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IRS Tax Help Blog

Bring Your Tax Debts Down To Size With The Offer In Compromise

Taking advantage of an Offer in Compromise can help many different men and women settle the amount of tax debt that is owed. When you apply for an Offer in Compromise, you have the chance to pay less than the amount that you owe to the IRS. This can be extremely helpful if you are not able to pay the full amount of taxes that you owe. It is also helpful if paying the full amount can cause financial problems for you and your family.

Being Eligible for an Offer in Compromise

When you apply for an Offer in Compromise, the IRS will consider your assets, the expenses that you must pay in order to live, the amount of money that you make and your overall ability to pay for your taxes. Most of the time, the IRS will approve your Offer in Compromise if the amount that you offer to pay is an honest representation of the most that you are able to pay within a reasonable amount of time. You will not be able to submit this offer if you are currently going through an open bankruptcy procedure.

Submitting an Offer in Compromise to the IRS

In order to send a proposal... ...read full post


Back Tax Debts Are A Huge Problem But Relief Is Available

Handling unpaid taxes may be done in a few ways, but most taxpayers aren't aware that there's more than one way to reduce a tax bill. It's very common for taxpayers to believe that working with a settlement company is the only method for paying a tax bill; however, that's just one way to deal with debt owed to the government. It's essential that a taxpayer considers all options available before attempting to settle.

Amend a Past Tax Return

Sometimes a taxpayer makes a mistake on a tax return that increases the amount of tax owed, and submitting an amended tax return may be the best way to reduce a tax burden. Sometimes the IRS may file a tax return on the taxpayer's behalf when none is filed, and this may also lead to higher taxes owed because the IRS doesn't include deductions or exemptions in these returns.

Amending a tax return should be the first step in reducing tax debt if the option is available. Not everyone can point to a past error on a tax form, but it is something to consider before other steps are taken to make deals with the IRS or create payment plans. The only difficulty a... ...read full post

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posted by Jim Gilland , in:
IRS Resolution


Offer In Compromise Basic Facts Everyone Should Know

What is an offer in compromise?


Known as an OIC, an offer in compromise is an agreement between the Internal Revenue Service and a taxpayer that dissolves the taxpayer of any tax liability. Under certain circumstances, the IRS is able to compromise or settle any federal tax liabilities by accepting a payment for less than the full amount owed. The IRS may legally settle a taxpayer’s tax liability for any of the following reasons:

Liability Doubt – Doubt exists regarding whether or not the assessed tax is correct.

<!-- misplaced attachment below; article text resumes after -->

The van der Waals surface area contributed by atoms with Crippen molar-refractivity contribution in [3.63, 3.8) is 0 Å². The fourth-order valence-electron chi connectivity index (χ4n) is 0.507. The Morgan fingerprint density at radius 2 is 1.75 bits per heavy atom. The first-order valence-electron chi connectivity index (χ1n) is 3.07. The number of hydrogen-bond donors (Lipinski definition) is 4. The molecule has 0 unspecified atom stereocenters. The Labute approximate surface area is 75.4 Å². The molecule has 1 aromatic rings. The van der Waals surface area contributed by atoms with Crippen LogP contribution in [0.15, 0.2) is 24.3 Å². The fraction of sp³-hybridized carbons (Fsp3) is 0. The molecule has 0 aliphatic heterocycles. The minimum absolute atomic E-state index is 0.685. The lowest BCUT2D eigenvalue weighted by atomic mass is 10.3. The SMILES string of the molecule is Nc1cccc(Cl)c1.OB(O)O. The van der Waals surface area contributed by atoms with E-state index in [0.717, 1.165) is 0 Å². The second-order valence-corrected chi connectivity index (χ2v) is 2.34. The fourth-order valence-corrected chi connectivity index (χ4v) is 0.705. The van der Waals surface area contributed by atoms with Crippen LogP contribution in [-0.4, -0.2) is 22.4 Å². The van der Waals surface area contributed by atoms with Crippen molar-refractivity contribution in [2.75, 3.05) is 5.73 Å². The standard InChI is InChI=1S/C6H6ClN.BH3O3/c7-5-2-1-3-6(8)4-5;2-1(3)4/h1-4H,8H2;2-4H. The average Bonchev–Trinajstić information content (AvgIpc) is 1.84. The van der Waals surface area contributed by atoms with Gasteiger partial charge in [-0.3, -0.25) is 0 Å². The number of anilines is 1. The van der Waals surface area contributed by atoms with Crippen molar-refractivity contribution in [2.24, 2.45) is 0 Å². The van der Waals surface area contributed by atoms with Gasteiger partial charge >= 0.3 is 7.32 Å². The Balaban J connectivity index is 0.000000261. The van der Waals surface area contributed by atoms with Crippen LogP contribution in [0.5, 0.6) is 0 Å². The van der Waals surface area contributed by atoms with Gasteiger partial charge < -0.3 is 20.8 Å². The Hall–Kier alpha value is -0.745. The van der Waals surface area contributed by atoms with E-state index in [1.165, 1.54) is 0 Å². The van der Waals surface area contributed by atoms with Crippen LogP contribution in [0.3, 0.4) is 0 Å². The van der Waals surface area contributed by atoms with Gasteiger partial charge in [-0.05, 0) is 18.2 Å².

Collectability Doubt – Doubt exists that a taxpayer is able to pay the full amount of the tax that is owed. To qualify for an OIC based upon this reason, the minimum offer amount must be equal or greater to the reasonable collection potential of a taxpayer. Also called the RCP, the reasonable collection potential is the total value of a taxpayer’s real and personal assets as well as his or her future income.

Effective Tax Administration – There are exceptional circumstances present suggesting the collection of the full amount owed will result in ... ...read full post


Ways To Resolve Back Federal Taxes

Handling unpaid taxes may be done in a few ways, but most taxpayers aren't aware that there's more than one way to reduce a tax bill. While it is possible for a taxpayer to resolve IRS problems on their own the chances of a successful outcome are immensely better when they retain the services of an experienced tax attorney.

Amend a Past Tax Return

Sometimes a taxpayer makes a mistake on a tax return that increases the amount of tax owed, and submitting an amended tax return may be the best way to reduce a tax burden. Sometimes the IRS may file a tax return on the taxpayer's behalf when none is filed, and this may also lead to higher taxes owed because the IRS doesn't include deductions or exemptions in these returns.

Amending a tax return should be the first step in reducing tax debt if the option is available. Not everyone can point to a past error on a tax form, but it is something to consider before other steps are taken to make deals with the IRS or create payment plans. The only difficulty a taxpayer might experience with... ...read full post

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posted by Jim Gilland , in:
Back Taxes


How To Prepare For Taxes After A Divorce

If you are going through a divorce the last thing on your mind is your taxes. Unfortunately, this is an issue that will come up when tax season rolls around. It is better to be prepared now than to wait and be faced with unwanted surprises.

Knowing how to determine your filing status, considering the tax implications of support, and reviewing legal fees paid during your divorce are all important aspects you should consider when filing your taxes post-divorce. If there are children involved, there will be more questions that will need to be clearly answered before filing taxes as well. Knowing what questions to ask ahead of time will make this already difficult time less complicated. For more helpful information, read these ten tips in the following article: http://blog.turbotax.intuit.com/2010/11/09/divorce-and-taxes/... ...read full post

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Bankruptcy: To Claim, Or Not To Claim?